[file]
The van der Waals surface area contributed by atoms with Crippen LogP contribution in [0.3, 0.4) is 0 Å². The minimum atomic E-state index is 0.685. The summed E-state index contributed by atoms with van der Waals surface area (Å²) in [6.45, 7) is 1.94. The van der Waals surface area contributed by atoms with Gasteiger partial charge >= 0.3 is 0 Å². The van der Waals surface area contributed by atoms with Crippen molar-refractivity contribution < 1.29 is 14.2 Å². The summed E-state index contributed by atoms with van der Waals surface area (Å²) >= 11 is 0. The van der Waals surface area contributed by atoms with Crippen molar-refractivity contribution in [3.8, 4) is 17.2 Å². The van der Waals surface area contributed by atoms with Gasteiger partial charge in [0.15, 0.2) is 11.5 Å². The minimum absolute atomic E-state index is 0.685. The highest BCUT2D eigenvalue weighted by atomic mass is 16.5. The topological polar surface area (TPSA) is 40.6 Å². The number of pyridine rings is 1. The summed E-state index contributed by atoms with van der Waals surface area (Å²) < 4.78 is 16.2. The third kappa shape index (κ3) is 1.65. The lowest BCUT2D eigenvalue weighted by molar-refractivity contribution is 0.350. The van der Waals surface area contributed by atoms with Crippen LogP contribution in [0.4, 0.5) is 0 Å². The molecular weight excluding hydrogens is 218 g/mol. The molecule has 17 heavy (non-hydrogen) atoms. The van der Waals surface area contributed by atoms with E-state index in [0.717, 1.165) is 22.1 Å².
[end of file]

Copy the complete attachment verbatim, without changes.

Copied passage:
The van der Waals surface area contributed by atoms with Crippen LogP contribution in [0.3, 0.4) is 0 Å². The minimum atomic E-state index is 0.685. The summed E-state index contributed by atoms with van der Waals surface area (Å²) in [6.45, 7) is 1.94. The van der Waals surface area contributed by atoms with Gasteiger partial charge >= 0.3 is 0 Å². The van der Waals surface area contributed by atoms with Crippen molar-refractivity contribution < 1.29 is 14.2 Å². The summed E-state index contributed by atoms with van der Waals surface area (Å²) >= 11 is 0. The van der Waals surface area contributed by atoms with Crippen molar-refractivity contribution in [3.8, 4) is 17.2 Å². The van der Waals surface area contributed by atoms with Gasteiger partial charge in [0.15, 0.2) is 11.5 Å². The minimum absolute atomic E-state index is 0.685. The highest BCUT2D eigenvalue weighted by atomic mass is 16.5. The topological polar surface area (TPSA) is 40.6 Å². The number of pyridine rings is 1. The summed E-state index contributed by atoms with van der Waals surface area (Å²) < 4.78 is 16.2. The third kappa shape index (κ3) is 1.65. The lowest BCUT2D eigenvalue weighted by molar-refractivity contribution is 0.350. The van der Waals surface area contributed by atoms with Crippen LogP contribution in [0.4, 0.5) is 0 Å². The molecular weight excluding hydrogens is 218 g/mol. The molecule has 17 heavy (non-hydrogen) atoms. The van der Waals surface area contributed by atoms with E-state index in [0.717, 1.165) is 22.1 Å².